Wednesday, April 15, 1987
'Expert' Admits Lying on Credentials Felony convictions endangered
By Thomas J. Maier and Joshua Quittner
Ira S. DuBey, a former Suffolk crime lab deputy director who said he has
testified as an expert witness in more than 200 trials, pleaded guilty yesterday
to three counts of perjury after admitting that he lied about his credentials in
21 Suffolk cases.
The plea opened the door for appeals that could result in new trials in
each of the 21 convictions, most of which were murders, rapes and other violent
George Grun of the Suffolk Legal Aid Society, which handled 13 of
"This doesn't mean every one of these cases will be knocked
out," Pierre G. Lundberg, the special assistant district attorney, said in
an interview yesterday. Lundberg was appointed to investigate the DuBey
case after allegations about DuBey's academic credentials were raised in a
recent Newsday series.
the terms of a plea bargain, DuBey would be spared jail
DuBey would not comment after a hearing before Rohl in Hauppauge
As part of a deal worked out between Catterson and Lundberg, DuBey
pleaded guilty to three misdemeanor counts of perjury. He had been
charged in a complaint yesterday with three felony counts of first-degree
perjury for lying about his academic backround during testimony in three
homicide trials from 1980 to 1982.
DuBey agreed to resign from 10 professional clubs and societies,
including the American Society of Forensic Sciences, which had begun its own
investigation of the allegations, and he agreed to mail transcripts of
yesterday's court proceedings to seven of the clubs.
According to court transcripts, DuBey said he had a bachelor's degree in
biology from the Rensselaer Polytechnic Institute and a master's degree in
forensic science from the City University of New York. In reality, DuBey had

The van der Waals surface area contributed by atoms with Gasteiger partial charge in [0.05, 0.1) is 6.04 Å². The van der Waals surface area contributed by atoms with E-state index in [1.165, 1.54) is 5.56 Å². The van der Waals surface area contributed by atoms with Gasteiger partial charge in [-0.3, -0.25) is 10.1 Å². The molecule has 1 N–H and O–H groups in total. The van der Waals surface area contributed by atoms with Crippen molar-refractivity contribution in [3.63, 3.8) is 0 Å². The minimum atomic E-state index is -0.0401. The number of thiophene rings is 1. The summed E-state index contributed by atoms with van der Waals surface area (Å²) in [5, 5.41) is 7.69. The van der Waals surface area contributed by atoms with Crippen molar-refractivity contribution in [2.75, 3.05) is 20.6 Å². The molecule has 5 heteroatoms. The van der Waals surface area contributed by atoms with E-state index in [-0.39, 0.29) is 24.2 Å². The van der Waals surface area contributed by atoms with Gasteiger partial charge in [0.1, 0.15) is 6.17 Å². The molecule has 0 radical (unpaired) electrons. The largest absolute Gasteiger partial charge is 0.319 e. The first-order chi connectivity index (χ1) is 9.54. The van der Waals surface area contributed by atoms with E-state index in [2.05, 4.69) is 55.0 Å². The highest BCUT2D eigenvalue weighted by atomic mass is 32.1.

completed the coursework for a master's degree from John Jay College of Criminal
Justice but had never completed his thesis, and he took his undergraduate degree
at the C.W. Post Campus of Long Island
DuBey, 35, who now lives in Baltimore, was second-in-command of the crime
lab until 1985, when he quit to accept a job as director of the Maryland state
crime lab. He resigned under fire from his post last month after a review by the
office of the Maryland state police chief. Officials there said his resignation
was prompted by reports that he misstated his credentials in Suffolk trials and
because the police chief was unhappy with DuBey's management of the Maryland
In a series of articles last December, Newsday also reported that two top
Suffolk prosecutors were warned in late 1983 about questions concerning DuBey's
credentials but did not disclose the information to District Attorney Patrick
Henry. Following the report, Henry asked State Supreme Court Justice Thomas
Stark, presiding judge of the Suffolk criminal courts, to appoint a special
prosecutor. Stark later appointed Lundberg, a former judge.
Yesterday, in an interview, Lundberg said his investigation was
continuing. But, he noted, there is no evidence thus far that any prosecutors
did anything illegal or improper.
Henry said the impact of DuBey's lying about his credentials was not yet
clear. "If the case turned on the testimony then it could be considered
material," Henry said. "It still doesn't mean the case could
be overturned. It's up to the judge."
Catterson compared DuBey's perjury to a person stretching his credentials
when he applies for a job. "I think it's part of the accoutrements of
But Vincent Crispino, chief of the county crime lab, said that since he
took over the lab in August, 1985, he has directed the police
department to conduct background checks to verify applicants' credentials